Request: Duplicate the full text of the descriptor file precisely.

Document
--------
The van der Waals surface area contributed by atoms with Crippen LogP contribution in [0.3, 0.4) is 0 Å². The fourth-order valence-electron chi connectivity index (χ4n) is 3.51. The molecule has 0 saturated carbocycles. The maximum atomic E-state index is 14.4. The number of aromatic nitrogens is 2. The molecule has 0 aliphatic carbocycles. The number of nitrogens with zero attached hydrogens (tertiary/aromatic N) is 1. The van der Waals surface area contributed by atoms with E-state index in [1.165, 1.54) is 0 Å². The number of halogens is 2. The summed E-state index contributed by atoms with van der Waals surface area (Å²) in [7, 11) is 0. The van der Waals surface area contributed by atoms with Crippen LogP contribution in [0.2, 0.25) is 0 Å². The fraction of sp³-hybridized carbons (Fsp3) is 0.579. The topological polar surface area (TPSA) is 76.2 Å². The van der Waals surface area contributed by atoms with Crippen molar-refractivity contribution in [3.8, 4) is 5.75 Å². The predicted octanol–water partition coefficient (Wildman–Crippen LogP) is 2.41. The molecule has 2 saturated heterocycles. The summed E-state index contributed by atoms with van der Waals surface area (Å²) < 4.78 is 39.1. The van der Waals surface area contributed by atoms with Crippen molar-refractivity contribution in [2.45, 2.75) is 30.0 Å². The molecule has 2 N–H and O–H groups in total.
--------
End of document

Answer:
The van der Waals surface area contributed by atoms with Crippen LogP contribution in [0.3, 0.4) is 0 Å². The fourth-order valence-electron chi connectivity index (χ4n) is 3.51. The molecule has 0 saturated carbocycles. The maximum atomic E-state index is 14.4. The number of aromatic nitrogens is 2. The molecule has 0 aliphatic carbocycles. The number of nitrogens with zero attached hydrogens (tertiary/aromatic N) is 1. The van der Waals surface area contributed by atoms with E-state index in [1.165, 1.54) is 0 Å². The number of halogens is 2. The summed E-state index contributed by atoms with van der Waals surface area (Å²) in [7, 11) is 0. The van der Waals surface area contributed by atoms with Crippen LogP contribution in [0.2, 0.25) is 0 Å². The fraction of sp³-hybridized carbons (Fsp3) is 0.579. The topological polar surface area (TPSA) is 76.2 Å². The van der Waals surface area contributed by atoms with Crippen molar-refractivity contribution in [3.8, 4) is 5.75 Å². The predicted octanol–water partition coefficient (Wildman–Crippen LogP) is 2.41. The molecule has 2 saturated heterocycles. The summed E-state index contributed by atoms with van der Waals surface area (Å²) < 4.78 is 39.1. The van der Waals surface area contributed by atoms with Crippen molar-refractivity contribution in [2.45, 2.75) is 30.0 Å². The molecule has 2 N–H and O–H groups in total.